Conservation Landscaping, also known in the Chesapeake Bay area as Bayscapes or Bayscaping, is the practice of modifying the visible features of an area of land in a way that incorporates environmentally sensitive design, low impact development, non-invasive native plants, and/or integrated pest management. The purpose is to create a diverse landscape that helps to protect clean air and water and support wildlife.
While both conservation landscaping and rain gardens incorporate similar elements of gardening to promote cleaner air and water, rain gardens are more focused on water drainage while conservation landscaping typically focuses more on visual and wildlife elements.
Functions of Conservation Landscaping
Conservation landscaping provides benefits in the form of clean air and water, supporting wildlife, and supporting a more beautiful and healthier human environment.
Clean Air & Water
- Using native plants that are adapted to the local conditions require less fertilizer and pesticides
- Trapping localized storm water on site to insure slow percolation and increased filtration of nutrients entering the ground water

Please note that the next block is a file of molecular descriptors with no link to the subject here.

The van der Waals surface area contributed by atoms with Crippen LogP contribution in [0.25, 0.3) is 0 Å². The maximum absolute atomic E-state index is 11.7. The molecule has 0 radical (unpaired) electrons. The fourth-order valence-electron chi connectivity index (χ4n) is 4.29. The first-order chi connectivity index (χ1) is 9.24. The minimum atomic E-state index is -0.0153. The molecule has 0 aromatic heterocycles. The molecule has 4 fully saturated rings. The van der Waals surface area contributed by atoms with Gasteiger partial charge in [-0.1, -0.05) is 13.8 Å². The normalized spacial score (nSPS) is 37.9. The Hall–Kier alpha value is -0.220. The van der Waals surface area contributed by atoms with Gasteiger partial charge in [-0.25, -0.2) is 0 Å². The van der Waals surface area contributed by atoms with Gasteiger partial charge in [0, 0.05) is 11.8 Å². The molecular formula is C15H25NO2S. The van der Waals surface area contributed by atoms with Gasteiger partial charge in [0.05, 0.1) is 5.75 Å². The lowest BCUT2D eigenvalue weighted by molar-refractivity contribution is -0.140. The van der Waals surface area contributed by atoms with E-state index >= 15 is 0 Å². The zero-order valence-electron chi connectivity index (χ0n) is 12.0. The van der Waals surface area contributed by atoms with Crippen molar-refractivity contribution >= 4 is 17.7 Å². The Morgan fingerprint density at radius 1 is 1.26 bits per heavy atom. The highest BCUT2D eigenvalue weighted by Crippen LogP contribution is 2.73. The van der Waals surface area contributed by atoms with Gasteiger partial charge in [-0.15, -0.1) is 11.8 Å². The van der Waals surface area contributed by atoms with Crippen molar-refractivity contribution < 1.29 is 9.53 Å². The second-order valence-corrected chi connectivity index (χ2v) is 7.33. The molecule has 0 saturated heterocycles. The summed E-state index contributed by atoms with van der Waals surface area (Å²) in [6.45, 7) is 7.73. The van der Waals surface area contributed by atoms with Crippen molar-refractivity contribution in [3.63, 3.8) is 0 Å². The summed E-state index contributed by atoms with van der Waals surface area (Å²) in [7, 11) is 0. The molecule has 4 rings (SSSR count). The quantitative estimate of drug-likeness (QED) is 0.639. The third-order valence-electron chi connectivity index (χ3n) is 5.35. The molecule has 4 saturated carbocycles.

- Reducing the amount of smog released into the air by reducing the amount of mowable lawn area
- Providing a diverse plant environment, attracting greater animal diversity
- Creating migratory corridors for birds and insects
- Providing local fauna with food and shelter
- Reducing the amount of pollution entering the environment
- Displaying the beauty of well-maintained, natural landscaping
The Eight Essential Elements
The Chesapeake Conservation Landscaping Council has devised a list of Eight Essential Elements that represent the practice of conservation landscaping. By implementing these practices, your landscape will contribute to the restoration of the watershed by improving the region’s water and air quality.
To learn more about each element, including specific instructions on how to implement it, see the Eight Essential Elements of Conservation Landscaping (.pdf).
A conservation landscape:
- Is designed to benefit the environment and function efficiently and aesthetically for human use and well-being;
- Uses locally native plants that are appropriate for site conditions (for help selecting/finding appropriate plants, visit the Native Plant Center);
- Incorporates a management plan for the removal of existing invasive plants and the prevention of future non-native plant invasions;
- Provides habitat for wildlife;
- Promotes healthy air quality and minimizes air pollution;
- Conserves and cleans water;
- Promotes healthy soils;
- and is managed to conserve energy, reduce waste, and eliminate or minimize the use of pesticides and fertilizers.